Sunday, June 20, 2010

Battle of the Birds

My husband comes tearing into the bedroom, shouting:  “The kids say the chickens are killing a crow!!”  I throw my blankets back as I go stumbling from the room, not completely awake.  I throw a blanket over my shoulders as I fly through the house and stumble into the mud room to throw on flip flops.   Dear Husband cannot follow me because of his back injury, so I am on my own as I clamber into the frenzy.  The kids are gathered around the chicken yard, screaming at the gang of birds screeching near the fence.  By the time I get to the gate, panic has set in and I am fully awake.  I throw open the gate and step right into the mud.  It has been raining off and on for several weeks and the chicken yard is under a mature tree, so you can only imagine the muddy mess.  I’m hooting and hollering and swiping at the chickens, trying to get them to scatter.   I am awake enough at this point to notice the mud flying all over my legs and nightgown and am beginning to fear landing on my bottom as I slip and slide through the mud.  At the bottom of the muddy fray, I find a crow laying on it’s back.  It is breathing but in shock.  I am breathing, but in shock.  I have one of the kids join me in the pen to help keep the chickens away.   I sent another one off to get chicken food, for obvious reasons.  I sent another to get me some gloves so I could get the bird out of the mud and carry it to safety to see if we could save it’s life.
The whole time I am in the coop, I have two very concerned crows making a huge racket in the tree above me.  I do not like these birds.  They live in the top of one of my pine trees and they terrorize the other birds that live in our yard.  They even go so far as to kill the other birds’ babies.   Their nagging caws haunt most of my days in the warmer months as they chase the other birds out of their nests and now I have them cawing a few branches over my head.  They are screeching and flitting around.  I look up and plead with them to calm down.  I am concerned about their family member and so I start talking to these birds, as if they can understand me.  That is how crazy and chaotic the situation was.  After a few sentences, I turn my focus back to the bird on the ground and one of the birds in the trees decided to poop on my head.  POOP ON MY HEAD!!!  I added my scream to the mix of noise made by 6 frightened children, 2 crows and 20 chickens with a turf dispute.   I had visions of laughing neighbors fly through my head.
My gloves arrived shortly after the chicken food and I was able to scoop the bird up and gingerly flee from the muddy mess.  At that point a groaning husband had joined the fray and tried to help me out.  All I could keep saying was, “They pooped on my head.”  I was very traumatized by the experience.  I took the bird into the garage and the kids scrambled to make it a soft bed in a box.  While I was examining the bird, our cat slinked out of the house and I became concerned, once again, for the birds safety.  So, we closed the garage door in order to keep the bird safe while it recovered from shock.  I could only a little blood and couldn’t see any other injuries, so I was pretty sure the bird would survive.  While the bird rested, three of my children ate their breakfast on the garage steps so they could keep an eye on the bird.  I, on the other hand, tip toed through the house to the bathroom so I could take a much needed shower.  I had mud all over my feet, legs, and pajamas and my hair was in desperate need of a washing.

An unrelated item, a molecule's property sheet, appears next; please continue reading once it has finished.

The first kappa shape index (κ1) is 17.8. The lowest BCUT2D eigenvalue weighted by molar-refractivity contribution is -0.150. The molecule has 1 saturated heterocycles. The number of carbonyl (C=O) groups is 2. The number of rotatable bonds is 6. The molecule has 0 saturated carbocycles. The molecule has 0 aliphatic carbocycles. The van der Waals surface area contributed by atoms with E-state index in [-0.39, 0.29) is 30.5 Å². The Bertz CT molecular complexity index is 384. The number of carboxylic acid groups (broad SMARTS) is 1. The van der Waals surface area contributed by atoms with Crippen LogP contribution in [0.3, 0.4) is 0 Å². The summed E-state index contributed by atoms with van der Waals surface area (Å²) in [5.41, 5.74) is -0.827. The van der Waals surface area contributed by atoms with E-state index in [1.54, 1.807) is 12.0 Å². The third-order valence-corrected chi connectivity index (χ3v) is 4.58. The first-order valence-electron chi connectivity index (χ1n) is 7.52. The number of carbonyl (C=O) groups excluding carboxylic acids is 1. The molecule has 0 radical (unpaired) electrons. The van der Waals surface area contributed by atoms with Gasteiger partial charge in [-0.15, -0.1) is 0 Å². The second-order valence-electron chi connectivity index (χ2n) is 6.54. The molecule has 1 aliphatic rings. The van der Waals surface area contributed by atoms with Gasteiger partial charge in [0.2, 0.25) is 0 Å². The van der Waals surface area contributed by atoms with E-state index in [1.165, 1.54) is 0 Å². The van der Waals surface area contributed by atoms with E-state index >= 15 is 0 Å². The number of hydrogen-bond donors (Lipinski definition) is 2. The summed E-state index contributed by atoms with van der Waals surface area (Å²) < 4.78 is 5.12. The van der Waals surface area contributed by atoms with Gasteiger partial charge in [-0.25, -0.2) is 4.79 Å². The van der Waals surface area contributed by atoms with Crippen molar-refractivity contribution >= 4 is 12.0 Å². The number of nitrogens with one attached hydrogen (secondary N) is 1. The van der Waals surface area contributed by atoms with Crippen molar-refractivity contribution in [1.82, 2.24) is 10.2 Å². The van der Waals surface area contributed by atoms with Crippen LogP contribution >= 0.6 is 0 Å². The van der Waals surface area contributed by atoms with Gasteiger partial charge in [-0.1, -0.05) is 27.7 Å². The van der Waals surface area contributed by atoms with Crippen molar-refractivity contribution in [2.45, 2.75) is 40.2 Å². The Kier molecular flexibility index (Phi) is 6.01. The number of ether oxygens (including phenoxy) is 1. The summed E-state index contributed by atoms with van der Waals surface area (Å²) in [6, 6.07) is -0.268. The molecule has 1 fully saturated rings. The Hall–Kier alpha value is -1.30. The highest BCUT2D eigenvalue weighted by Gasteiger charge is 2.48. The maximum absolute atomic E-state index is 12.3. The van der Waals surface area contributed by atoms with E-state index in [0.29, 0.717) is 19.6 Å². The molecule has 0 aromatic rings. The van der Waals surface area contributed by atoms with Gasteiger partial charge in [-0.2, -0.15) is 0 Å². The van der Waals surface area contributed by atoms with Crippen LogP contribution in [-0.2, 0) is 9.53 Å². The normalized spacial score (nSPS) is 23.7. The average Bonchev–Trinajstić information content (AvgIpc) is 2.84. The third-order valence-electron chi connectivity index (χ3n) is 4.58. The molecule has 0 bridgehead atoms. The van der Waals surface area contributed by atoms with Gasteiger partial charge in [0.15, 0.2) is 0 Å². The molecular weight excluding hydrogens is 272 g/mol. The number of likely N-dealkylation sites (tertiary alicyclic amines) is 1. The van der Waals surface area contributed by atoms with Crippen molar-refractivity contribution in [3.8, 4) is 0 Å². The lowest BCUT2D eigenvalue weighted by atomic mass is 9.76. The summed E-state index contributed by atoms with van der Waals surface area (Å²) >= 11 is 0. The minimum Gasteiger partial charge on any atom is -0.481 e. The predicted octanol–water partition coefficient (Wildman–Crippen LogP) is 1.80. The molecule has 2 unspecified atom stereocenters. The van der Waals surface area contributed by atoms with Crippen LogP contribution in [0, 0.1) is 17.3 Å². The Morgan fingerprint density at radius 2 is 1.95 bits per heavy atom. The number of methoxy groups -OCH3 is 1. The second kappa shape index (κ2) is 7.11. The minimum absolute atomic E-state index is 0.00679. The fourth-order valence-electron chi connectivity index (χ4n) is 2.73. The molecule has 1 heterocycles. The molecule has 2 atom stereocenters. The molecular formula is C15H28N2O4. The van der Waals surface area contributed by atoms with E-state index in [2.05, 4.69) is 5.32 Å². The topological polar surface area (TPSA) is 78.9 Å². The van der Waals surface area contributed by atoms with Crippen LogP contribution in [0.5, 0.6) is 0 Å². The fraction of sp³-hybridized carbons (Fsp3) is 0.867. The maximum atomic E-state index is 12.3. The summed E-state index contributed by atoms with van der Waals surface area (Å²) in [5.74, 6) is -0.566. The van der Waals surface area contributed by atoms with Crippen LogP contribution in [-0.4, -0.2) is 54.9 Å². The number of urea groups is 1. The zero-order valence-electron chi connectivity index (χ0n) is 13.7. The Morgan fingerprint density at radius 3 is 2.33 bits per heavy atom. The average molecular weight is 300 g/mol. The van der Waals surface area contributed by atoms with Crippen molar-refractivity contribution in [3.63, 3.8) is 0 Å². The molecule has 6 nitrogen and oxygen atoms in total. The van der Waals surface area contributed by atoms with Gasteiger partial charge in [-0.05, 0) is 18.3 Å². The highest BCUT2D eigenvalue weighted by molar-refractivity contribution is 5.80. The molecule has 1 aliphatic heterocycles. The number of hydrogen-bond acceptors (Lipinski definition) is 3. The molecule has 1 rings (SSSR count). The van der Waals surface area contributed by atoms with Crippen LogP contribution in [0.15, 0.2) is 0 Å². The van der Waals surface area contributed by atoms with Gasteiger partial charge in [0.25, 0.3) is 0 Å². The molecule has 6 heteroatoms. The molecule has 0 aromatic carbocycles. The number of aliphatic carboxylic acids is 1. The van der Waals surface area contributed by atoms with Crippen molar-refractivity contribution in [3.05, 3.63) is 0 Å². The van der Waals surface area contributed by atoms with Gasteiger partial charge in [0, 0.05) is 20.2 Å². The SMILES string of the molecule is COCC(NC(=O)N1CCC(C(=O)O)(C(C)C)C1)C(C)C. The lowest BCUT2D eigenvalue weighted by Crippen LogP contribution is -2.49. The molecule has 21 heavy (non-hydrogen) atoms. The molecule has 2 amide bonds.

After I was cleaned up, calmer and more ready to begin my day, we caught the cat and brought it inside and moved the bird outside so it could fly away when it was ready.  At some point in the next hour, it recovered enough to fly away.  I on the other hand am still trying to recover from the experience.  It was a very exciting and messy way to start my morning.  I hope I never have to do it that way again.
The irony of the situation is not lost on me.  I have complained against and plotted ways to get rid of these birds for two summers now.   This morning, I found myself trying desperately, all but comically, to save one of their lives.  Maybe it flew back to the nest and convinced the other two that it is too dangerous to live here anymore.  That would be a wonderful conclusion to this story.
We were blessed with free potatoes deer meat and so we had deer stew for dinner.  The kids were troopers.  The taste is a bit different from beef, but they ate it.  We will have deer chili early next week as well.
The kids made cookies for Daddy today and I made him a fleece blanket.  He was at our Helena WalMart and saw fleece with Colorado State University on it, which is a college we both attended.  He called me and asked if I would make him a blanket out of it for Father’s Day.  He likes it very much and used it last night to keep warm as he slept in a chair since his back is keeping him from lying down for extended periods of time.
Have a blessed evening and may you wake up slowly in the morning.
Be blessed.
One Comment to

“Battle of the Birds”

  1. June 20th, 2010 at 11:12 am e     Reply Draper Says: Oh…I only wish you had called us during this series of events…and that we wouldn’t be home to take your call…so that you could leave a bunch of messages, or one long message with all sorts of info mentioned above in the message…so that Mark could get his creative juices flowin’ and make another CD for you!

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